The Red Sox reached 50 wins before July 1, and they are showing signs they may start separating from the American League East pack.
They are winning games in different ways, with different players.
Manager John Farrell said the 50 wins spoke about the “depth of the team” and indeed the Sox have had to go deep. What did Brandon Snyder, the latest third baseman the team has used, do Sunday? All he did was chip in with two hits and a great defensive play to rob J.P. Arencibia of extra bases in the eighth inning of Boston’s 5-4 walkoff victory over Toronto at Fenway Park.
It was a good day for third basemen in the Red Sox organization, with Garin Cecchini getting two hits to improve his average to .352 between Single A Salem and Double A Portland, and Will Middlebrooks homering twice for Triple A Pawtucket.
Speculation is swirling that the Red Sox may be in the market for Phillies third baseman Michael Young, a veteran who could solidify the Sox at third and who also could be used at first base, second base, and shortstop.
But Sunday the star was Snyder, a former No. 1 draft pick of the Orioles who never lived up to his billing, and never had much of a chance to do so. He came through big for the Red Sox.
Snyder was called up after Stephen Drew went down with a hamstring pull. He was hitting .267 with 10 homers and 37 RBIs for Pawtucket. He had played 40 games at first base and 22 at third base since signing with the Sox after the Rangers released him March 27. He entered the day with 57 games of major league experience with the Orioles and Rangers. He came up as a catcher and he last caught last season in Texas. The person he caught: Koji Uehara.
Hitting just .212 in June for the PawSox, getting called up was like a jump-start to his season.
“Having a couple of days off, I wasn’t real happy with my at-bats the other day,” he said. “I was rusty. I got some extra work in and got my confidence back and had a good day.”
He said he felt confident at third base after a couple of days of intense practice with infield coach Brian Butterfield.
“To be honest, it doesn’t feel like it’s my secondary position, it feels like it’s where I should be playing,” Snyder said. “These guys do a great job making you feel welcome and embracing a new guy. I’ve been welcome the whole time. To do something big like that, it was a big thing. It takes the pressure off so I’ve got to do this and do that. Just do my job.”
Snyder was drafted as a catcher out of Westfield, Va. The 13th overall pick in 2005 has no idea why he has never stuck and why he found himself scrambling to sign somewhere after the Rangers released him.
He was in that rich draft class in which Justin Upton, Alex Gordon, Ryan Zimmerman, Ryan Braun, Troy Tulowitzki, Andrew McCutchen, and Jay Bruce were drafted ahead of him, with Jacoby Ellsbury, Matt Garza, Colby Rasmus, and Clay Buchholz picked below him.
“I honestly don’t know why I haven’t stuck,” Snyder said. “I think I’ve done my job wherever I’ve been. I continue to work hard and do what’s asked of me. Trying to play as many positions as I can as well I can.”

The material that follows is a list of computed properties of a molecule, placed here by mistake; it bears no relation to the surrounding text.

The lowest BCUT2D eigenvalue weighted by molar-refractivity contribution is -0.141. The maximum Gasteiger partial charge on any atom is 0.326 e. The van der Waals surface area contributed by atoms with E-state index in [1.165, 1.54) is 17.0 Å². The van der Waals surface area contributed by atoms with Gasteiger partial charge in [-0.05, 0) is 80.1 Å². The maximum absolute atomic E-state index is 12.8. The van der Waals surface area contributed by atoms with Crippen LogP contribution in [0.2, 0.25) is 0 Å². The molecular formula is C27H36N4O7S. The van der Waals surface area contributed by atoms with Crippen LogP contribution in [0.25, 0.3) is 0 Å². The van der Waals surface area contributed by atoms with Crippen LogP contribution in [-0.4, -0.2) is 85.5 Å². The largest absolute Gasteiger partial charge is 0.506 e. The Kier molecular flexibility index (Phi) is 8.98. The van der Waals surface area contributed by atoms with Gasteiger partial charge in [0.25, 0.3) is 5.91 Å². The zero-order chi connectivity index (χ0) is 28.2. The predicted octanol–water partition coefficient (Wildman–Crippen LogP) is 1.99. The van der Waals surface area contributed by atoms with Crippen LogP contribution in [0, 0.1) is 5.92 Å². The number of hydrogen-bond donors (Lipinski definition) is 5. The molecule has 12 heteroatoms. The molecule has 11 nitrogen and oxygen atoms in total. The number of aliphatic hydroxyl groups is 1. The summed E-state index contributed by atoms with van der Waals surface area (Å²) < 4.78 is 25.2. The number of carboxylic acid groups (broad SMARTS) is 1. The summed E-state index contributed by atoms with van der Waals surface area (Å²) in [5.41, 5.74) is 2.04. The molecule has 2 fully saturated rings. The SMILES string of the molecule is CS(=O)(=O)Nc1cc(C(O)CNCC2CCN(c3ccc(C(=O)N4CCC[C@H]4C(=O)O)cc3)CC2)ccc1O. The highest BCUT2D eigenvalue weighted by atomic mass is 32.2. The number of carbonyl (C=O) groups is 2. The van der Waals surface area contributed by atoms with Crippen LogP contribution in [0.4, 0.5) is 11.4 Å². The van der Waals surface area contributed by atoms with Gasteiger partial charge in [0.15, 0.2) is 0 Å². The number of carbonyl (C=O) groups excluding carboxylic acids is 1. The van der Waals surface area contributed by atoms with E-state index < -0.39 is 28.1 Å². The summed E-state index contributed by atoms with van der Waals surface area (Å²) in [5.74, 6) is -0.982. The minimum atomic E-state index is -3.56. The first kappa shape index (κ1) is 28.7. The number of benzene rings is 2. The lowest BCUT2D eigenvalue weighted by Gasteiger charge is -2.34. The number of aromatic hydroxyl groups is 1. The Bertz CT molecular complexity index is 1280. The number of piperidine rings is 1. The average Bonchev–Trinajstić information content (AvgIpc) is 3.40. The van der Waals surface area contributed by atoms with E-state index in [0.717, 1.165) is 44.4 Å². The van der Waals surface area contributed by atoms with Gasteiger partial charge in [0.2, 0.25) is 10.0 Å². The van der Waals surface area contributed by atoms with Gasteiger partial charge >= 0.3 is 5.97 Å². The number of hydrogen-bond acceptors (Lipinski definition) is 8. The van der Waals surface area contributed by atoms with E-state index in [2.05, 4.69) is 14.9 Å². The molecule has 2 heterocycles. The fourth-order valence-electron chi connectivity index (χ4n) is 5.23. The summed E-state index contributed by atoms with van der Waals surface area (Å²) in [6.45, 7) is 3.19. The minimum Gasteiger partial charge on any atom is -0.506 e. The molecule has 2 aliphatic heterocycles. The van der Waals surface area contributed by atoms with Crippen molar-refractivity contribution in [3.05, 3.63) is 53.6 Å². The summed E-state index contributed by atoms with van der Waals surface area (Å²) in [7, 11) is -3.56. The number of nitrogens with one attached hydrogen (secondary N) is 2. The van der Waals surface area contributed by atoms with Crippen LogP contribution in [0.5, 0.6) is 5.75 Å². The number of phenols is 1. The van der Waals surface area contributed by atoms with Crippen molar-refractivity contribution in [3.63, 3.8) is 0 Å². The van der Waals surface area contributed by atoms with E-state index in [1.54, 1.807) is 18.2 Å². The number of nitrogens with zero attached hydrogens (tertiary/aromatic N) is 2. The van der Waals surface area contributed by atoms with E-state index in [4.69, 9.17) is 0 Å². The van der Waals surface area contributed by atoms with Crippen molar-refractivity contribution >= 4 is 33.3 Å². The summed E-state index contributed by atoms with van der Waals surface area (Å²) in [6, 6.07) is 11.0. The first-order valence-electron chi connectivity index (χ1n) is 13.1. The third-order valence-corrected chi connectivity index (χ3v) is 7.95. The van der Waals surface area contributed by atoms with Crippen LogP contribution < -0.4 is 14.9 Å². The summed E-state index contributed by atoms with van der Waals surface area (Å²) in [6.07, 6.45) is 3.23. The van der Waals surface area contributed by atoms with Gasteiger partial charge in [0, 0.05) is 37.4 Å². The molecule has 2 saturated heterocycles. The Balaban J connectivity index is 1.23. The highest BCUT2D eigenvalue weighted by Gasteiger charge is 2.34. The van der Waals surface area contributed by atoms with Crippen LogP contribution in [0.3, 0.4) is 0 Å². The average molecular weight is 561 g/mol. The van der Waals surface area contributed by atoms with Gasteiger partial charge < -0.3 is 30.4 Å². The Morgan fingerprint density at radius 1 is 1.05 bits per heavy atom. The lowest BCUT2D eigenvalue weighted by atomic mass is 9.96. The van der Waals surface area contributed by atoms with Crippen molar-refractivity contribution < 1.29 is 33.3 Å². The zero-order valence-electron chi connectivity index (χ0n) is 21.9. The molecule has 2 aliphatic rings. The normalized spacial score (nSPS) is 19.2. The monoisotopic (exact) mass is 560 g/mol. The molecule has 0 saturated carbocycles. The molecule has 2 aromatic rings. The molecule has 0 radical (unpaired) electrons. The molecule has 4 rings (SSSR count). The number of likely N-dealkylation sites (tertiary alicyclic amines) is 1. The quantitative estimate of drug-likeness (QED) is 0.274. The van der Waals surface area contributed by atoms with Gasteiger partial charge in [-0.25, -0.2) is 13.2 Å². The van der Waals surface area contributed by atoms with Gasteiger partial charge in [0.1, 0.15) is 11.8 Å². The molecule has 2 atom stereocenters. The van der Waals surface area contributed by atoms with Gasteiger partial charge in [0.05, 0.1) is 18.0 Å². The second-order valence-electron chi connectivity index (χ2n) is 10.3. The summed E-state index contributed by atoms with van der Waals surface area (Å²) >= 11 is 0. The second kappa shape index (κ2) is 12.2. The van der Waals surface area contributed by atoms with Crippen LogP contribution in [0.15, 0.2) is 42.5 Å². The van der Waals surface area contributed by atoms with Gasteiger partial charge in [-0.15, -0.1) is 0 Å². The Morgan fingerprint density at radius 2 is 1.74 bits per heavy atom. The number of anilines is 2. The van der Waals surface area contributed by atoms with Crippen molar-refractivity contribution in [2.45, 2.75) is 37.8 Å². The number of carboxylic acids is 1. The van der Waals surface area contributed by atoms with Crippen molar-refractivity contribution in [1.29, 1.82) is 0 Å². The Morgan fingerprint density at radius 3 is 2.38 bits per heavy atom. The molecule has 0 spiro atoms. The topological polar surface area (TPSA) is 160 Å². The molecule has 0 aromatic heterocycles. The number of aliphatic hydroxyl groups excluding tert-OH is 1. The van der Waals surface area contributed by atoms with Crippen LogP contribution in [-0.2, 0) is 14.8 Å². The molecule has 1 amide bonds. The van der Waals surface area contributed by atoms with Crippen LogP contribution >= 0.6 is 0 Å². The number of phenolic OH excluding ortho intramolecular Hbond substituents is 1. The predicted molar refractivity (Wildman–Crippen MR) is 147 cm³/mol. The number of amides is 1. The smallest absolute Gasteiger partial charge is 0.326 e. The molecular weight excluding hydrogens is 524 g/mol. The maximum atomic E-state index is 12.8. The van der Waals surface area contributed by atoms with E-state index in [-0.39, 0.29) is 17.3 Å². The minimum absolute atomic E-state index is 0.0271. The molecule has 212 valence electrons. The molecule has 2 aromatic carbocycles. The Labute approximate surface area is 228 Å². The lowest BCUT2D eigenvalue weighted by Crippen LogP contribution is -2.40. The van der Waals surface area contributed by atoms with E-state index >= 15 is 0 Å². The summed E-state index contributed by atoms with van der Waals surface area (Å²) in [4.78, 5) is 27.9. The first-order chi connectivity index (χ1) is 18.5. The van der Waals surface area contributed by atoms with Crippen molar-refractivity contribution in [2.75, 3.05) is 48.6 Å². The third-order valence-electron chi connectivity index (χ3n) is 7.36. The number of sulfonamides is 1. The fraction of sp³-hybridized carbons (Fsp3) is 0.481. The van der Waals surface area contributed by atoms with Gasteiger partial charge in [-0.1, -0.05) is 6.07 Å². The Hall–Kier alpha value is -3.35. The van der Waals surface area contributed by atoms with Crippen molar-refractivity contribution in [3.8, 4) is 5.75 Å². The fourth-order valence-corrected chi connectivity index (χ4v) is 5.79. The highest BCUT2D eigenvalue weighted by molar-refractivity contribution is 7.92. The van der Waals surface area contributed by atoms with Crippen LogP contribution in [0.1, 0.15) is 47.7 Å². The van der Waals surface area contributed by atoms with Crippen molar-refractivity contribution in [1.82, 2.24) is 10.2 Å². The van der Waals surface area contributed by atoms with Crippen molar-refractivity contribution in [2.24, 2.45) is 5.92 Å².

He played well for Baltimore in limited time. Played well for Texas as a backup.
“It was one of those things when I was in spring training with the Rangers and I wasn’t signed and they let me go,” Snyder said.
“I wasn’t thinking, ‘What’s the best fit?’ I was looking, ‘Where can I play? Where can I be a part of something? Is it gonna be a good organization?’ I thank God I ended up with this organization because it’s a great place to play. The other stuff happens as it happens. I was having a really good year in Pawtucket and was having one of my best minor league years until the past week and then scuffled for a week, but this is the one thing that kind of got me out of it, coming back up here and kind of starting fresh again.”
Snyder was batting ninth in the order. In the second inning, after Ryan Lavarnway’s ground-rule double produced a run, Snyder came up against Mark Buehrle and stroked a double high off the center-field wall. It might have been out had the wind been blowing that way, but it produced two runs. Snyder had a couple of fly outs and then in the ninth, in another crucial at-bat with one out, he started the winning rally with a single to right-center.
For a team that has had some problems hitting righthanded, Snyder’s day was welcome.
“We’ve had some struggles from the right side of the plate,” said Farrell. “We’ve had some inconsistencies . . . with some of our guys, but not with everyone. Brandon Snyder had a couple of big at-bats today. The double on the 0-2 count in the second inning was huge for us.
“We understand where our challenges lie in terms of our opponents and what they might throw against us. We do the best we can with the personnel we have and execute in key spots.”
The veteran Young has to be appealing to the Red Sox, who know they will be in the hunt the rest of the way.
In a perfect world, they wouldn’t spend the money on Young or ship out young players. They would wait for Middlebrooks to get his act together and then plug him back in and not have to worry about it. Whether that happens remains to be seen. Snyder is likely to get more opportunities at third now that he has a couple of hits under his belt and has shown he can handle the position.
Farrell loves his team, but he knows even though it has the best record in the league, there are red flags. He knows the bullpen gives up way too many homers. He knows there’s the issue at third base.
But all in all, the Sox ended June with a good feeling. And they have the chips to obtain a Young or another bullpen piece or even another starting pitcher if they need one.
But for now, the Brandon Snyders of the world have managed to bridge the gap.